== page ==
By enabling collaboration between the development and operations teams, IaC can ensure that the infrastructure is always aligned with business goals. This means that infrastructure is designed and developed with the customer in mind and that any changes that need to be made are done quickly and efficiently.

IaC and Change Management

Infrastructure as Code (IaC) is a critical concept in DevOps, providing a foundation for managing operations environments optimally. With IaC, the same version control, automated testing, and continuous monitoring practices applied to code management are also relevant to infrastructure management. Effectively managing infrastructure through IaC is achieved by maintaining the underlying code that governs the creation and management of the infrastructure. By avoiding written documentation, operations teams can collaborate with development teams to streamline the process and achieve error-free automation scripts.

IaC is more than just infrastructure automation. It is a means of applying the DevOps culture and practices, addressing siloes that may exist between operations and development teams. With IaC, infrastructure management benefits from version control, virtualized tests, and continuous monitoring, ensuring that the infrastructure's code is as reliable as a software application.

One of the significant advantages of IaC is its applicability in change management. With application code, changes can be tested with automated tests, tested in development environments, and routinely checked into version control. With IaC, changes can be made to infrastructure scripts, which can then lead to tests and checks being carried out in development and staging environments.

Containers are pointing the way forward for DevOps, with IaC being increasingly relevant to modern infrastructure deployments. IaC can oversee the entire container lifecycle by managing container orchestration, deploying applications, and performing rolling updates to meet container event-driven automation.

Finally, IaC can achieve service level agreements (SLAs) by offering continuous testing, improving resource utilization, and efficient integration testing. Additionally, IaC practices can be used to ensure that critical infrastructure components, including load balancing and network communication, seamlessly support evolving microservices architectures.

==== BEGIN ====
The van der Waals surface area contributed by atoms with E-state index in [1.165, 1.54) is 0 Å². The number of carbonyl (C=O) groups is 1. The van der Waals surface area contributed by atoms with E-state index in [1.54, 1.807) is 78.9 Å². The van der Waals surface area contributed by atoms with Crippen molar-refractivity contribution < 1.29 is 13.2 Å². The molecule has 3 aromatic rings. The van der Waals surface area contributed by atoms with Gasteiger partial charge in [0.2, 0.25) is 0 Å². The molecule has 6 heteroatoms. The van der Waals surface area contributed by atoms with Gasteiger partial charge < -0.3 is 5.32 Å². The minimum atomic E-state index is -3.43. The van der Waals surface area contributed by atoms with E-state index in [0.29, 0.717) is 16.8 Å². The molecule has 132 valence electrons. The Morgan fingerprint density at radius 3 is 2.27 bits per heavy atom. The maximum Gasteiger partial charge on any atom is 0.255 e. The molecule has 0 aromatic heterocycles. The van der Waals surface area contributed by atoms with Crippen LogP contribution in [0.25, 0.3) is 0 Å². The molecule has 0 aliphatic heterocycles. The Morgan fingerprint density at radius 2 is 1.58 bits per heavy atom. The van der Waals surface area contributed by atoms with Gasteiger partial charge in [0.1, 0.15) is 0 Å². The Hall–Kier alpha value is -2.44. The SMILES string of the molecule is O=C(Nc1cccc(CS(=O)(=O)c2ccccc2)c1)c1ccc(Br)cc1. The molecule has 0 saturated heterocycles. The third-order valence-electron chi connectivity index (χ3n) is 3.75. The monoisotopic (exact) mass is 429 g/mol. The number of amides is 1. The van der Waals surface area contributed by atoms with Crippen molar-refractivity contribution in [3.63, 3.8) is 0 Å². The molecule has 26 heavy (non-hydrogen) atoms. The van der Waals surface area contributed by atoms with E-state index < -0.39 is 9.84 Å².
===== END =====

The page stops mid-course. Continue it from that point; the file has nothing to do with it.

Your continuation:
Imperative vs. Declarative IaC

One of the core tenets of Infrastructure as Code is its ability to manifest infrastructure in a repeatable, error-free, and consistent way. Implying a developer mindset, imperative programming is about telling your infrastructure the steps to take to get to a specific end goal. Declarative programming is a higher-level approach, defining the desired state of the infrastructure without detailing exactly how to get there. Imperative IaC approaches are considered the older-school of programming, while declarative IaC is seen as a more modern approach.

Imperative IaC, also known as "procedural", requires defining each operational task and the order they should be executed. Such a definition can quickly become overwhelming or overly-complex, particularly as the infrastructure grows. However, the benefits of imperative IaC include greater control over individual components of the infrastructure, the ability to reuse scripts for more-specific use cases, and easier-to-troubleshoot single specific parts, such as a single server or service.

Declarative IaC, on the other hand, focuses on the desired end-state of the infrastructure. This involves specifying what the infrastructure should look like, then having the automation tools take care of deciding and implementing the necessary actions to reach this state. Benefits of declarative IaC include reduced chance of errors caused by human oversight or mistakes, scalability, consistency, and better-human readability. With a declarative IaC approach, the same desired state can be applied across the whole infrastructure, and upon the introduction of a new component, the automation tools may only require a high-level integration point and life-cycle instead of requiring each step of implementation.

Declarative IaC treats the infrastructure as stateless objects or abstract assets. This method typifies a "pull" model where the automation tools search for any divergence between the desired state of the infrastructure and its current condition and self-remediate the dysfunction. This means the deployment is applying an error-free gravity that ensures the infrastructure reaches its desired outcome. The tradeoffs are less granularity and control, with less ease of troubleshooting and less differentiation between infrastructure components.

Ultimately, whether it is imperative or declarative, the ability to code infrastructure creates a more managed, scalable, and traceable infrastructure, making it an essential component of any true, effective DevOps environment.

Containers: The Future of IaC